Drug-resistant superbugs are on the rise worldwide and represent a threat to global public health and health security. According to the World Health Organization, an estimated 700,000 people die each year worldwide from bacterial infections. In the United States, an estimated 23,000 people die each year from drug-resistant bacterial infections. In Europe, the number of deaths yearly is estimated at 33,000.
Partnership driving antibacterial innovation globally
The CARB-X portfolio is the world’s largest antibacterial development portfolio with 29 projects in five countries. Since its inception in 2016, CARB-X has announced awards for 44 projects in seven countries exceeding $126.15 million, with the possibility of additional funds if project milestones are met, to accelerate the development of antibacterial products. These funds are in addition to investments made by the companies themselves. As well as funding, CARB-X provides business and scientific support for projects through the CARB-X Global Accelerator Network, a network of 10 expert organizations around the world. The CARB-X pipeline will continuously evolve, as projects progress or fail.
CARB-X, led by Boston University, is investing more than $500 million in antibacterial R&D between 2016-2021 to support the development of new antibiotics, vaccines, diagnostics and other products. The goal is to support projects through the early phases of development through Phase 1, so that they will attract additional support for further clinical development and approval for use in patients. The scope of CARB-X funding is restricted to projects that target drug-resistant bacteria highlighted on the Centers for Disease Control and Prevention (CDC)’s 2013 Antibiotic Resistant Threats list, or the Priority Bacterial Pathogens list published by the WHO in 2017 – with a priority on those pathogens deemed Serious or Urgent on the CDC list or Critical or High on the WHO list.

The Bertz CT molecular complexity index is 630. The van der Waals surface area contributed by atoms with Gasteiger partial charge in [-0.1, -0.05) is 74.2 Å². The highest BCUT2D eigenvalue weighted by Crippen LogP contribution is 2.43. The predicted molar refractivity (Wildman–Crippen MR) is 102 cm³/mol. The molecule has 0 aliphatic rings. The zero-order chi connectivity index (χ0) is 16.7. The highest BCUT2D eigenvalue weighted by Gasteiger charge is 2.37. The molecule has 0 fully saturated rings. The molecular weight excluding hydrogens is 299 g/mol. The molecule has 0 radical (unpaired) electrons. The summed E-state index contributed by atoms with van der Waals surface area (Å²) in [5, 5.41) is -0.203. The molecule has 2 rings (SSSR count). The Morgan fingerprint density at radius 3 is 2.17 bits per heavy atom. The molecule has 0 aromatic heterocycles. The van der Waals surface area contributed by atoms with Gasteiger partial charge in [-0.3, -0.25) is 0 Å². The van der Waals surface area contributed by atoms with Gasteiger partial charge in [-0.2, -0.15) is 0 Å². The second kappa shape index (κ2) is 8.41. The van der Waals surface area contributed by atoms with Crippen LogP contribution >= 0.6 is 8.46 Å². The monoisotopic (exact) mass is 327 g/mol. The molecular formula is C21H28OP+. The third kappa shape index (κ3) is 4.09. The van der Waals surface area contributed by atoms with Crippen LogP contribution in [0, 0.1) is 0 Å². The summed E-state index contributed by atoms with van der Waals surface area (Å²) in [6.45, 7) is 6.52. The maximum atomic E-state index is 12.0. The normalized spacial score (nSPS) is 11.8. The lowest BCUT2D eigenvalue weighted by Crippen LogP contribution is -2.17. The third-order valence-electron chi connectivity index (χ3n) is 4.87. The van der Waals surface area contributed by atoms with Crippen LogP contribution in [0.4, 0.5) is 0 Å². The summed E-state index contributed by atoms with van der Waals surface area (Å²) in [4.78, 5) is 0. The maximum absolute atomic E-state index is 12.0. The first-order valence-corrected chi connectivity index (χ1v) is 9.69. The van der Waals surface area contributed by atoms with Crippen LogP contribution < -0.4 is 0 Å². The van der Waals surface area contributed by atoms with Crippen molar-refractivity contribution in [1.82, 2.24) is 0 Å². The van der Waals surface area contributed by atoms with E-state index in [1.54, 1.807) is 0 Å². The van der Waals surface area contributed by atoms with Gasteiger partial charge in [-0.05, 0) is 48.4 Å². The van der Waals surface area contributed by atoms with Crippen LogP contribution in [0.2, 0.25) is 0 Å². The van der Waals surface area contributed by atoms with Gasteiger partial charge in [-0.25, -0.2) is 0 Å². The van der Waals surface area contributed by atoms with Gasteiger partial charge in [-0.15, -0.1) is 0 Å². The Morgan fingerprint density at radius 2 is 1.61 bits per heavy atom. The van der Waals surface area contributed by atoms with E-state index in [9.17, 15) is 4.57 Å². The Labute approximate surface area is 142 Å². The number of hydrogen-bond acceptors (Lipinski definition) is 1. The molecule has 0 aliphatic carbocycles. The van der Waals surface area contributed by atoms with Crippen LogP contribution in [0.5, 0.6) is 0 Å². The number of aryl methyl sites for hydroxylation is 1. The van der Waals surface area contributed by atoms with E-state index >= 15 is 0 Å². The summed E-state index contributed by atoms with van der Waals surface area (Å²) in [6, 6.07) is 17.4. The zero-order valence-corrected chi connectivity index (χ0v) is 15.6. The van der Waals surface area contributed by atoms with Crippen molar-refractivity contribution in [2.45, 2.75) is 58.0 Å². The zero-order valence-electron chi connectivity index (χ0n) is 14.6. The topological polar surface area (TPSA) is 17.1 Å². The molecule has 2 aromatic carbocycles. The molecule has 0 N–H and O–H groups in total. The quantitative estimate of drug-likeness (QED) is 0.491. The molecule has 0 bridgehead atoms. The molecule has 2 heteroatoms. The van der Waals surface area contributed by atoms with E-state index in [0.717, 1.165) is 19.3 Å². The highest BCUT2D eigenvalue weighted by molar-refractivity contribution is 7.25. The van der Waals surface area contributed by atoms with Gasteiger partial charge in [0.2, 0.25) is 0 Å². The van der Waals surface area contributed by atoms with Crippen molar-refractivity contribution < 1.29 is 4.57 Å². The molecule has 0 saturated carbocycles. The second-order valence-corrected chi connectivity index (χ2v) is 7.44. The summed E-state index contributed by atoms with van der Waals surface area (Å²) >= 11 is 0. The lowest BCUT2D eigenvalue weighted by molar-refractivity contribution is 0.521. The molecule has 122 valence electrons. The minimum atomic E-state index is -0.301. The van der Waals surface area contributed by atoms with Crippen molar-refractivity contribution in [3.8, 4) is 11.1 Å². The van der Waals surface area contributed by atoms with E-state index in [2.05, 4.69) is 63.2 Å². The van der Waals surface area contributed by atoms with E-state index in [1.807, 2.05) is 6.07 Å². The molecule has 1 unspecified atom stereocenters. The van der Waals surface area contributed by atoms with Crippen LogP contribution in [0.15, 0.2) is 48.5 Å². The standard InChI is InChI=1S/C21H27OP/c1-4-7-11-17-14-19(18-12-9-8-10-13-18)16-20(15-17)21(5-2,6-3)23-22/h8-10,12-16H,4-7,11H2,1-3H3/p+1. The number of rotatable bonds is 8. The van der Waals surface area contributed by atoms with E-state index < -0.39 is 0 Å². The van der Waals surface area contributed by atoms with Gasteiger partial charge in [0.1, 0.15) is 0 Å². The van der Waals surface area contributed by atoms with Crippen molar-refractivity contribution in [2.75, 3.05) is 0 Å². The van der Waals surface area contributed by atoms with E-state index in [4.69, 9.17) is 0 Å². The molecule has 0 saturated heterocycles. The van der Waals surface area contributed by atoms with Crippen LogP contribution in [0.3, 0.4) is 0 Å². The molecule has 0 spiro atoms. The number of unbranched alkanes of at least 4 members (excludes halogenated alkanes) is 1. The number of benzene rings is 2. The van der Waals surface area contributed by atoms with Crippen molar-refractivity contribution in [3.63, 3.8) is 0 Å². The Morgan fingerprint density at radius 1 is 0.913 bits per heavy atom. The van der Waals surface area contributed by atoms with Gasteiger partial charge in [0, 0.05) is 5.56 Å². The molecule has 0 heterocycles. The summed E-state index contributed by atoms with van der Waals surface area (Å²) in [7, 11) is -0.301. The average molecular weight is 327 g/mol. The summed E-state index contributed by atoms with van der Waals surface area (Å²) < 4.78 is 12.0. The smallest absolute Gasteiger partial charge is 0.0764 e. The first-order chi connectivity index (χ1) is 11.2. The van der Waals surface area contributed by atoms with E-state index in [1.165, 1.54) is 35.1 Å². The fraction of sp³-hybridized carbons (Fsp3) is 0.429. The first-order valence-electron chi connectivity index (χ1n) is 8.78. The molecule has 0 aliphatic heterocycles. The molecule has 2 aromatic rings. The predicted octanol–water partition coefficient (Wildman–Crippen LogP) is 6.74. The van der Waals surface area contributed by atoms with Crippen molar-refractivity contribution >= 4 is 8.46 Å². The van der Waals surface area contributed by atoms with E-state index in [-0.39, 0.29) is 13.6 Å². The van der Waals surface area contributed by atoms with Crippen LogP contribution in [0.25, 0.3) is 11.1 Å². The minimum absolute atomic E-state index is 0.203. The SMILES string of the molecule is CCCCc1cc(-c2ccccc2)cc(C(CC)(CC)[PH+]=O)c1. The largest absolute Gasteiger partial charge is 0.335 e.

CARB-X recently announced four new funding rounds for 2019, each with a specific scope and application period. Product developers from around the world are invited to apply.
This news release is supported by the Cooperative Agreement Number IDSEP160030 from ASPR/BARDA and by an award from Wellcome Trust. The contents are solely the responsibility of the authors and do not necessarily represent the official views of the HHS Administration for Strategic Preparedness and Response, Wellcome Trust, or other CARB-X funders.
Oxford Drug Design: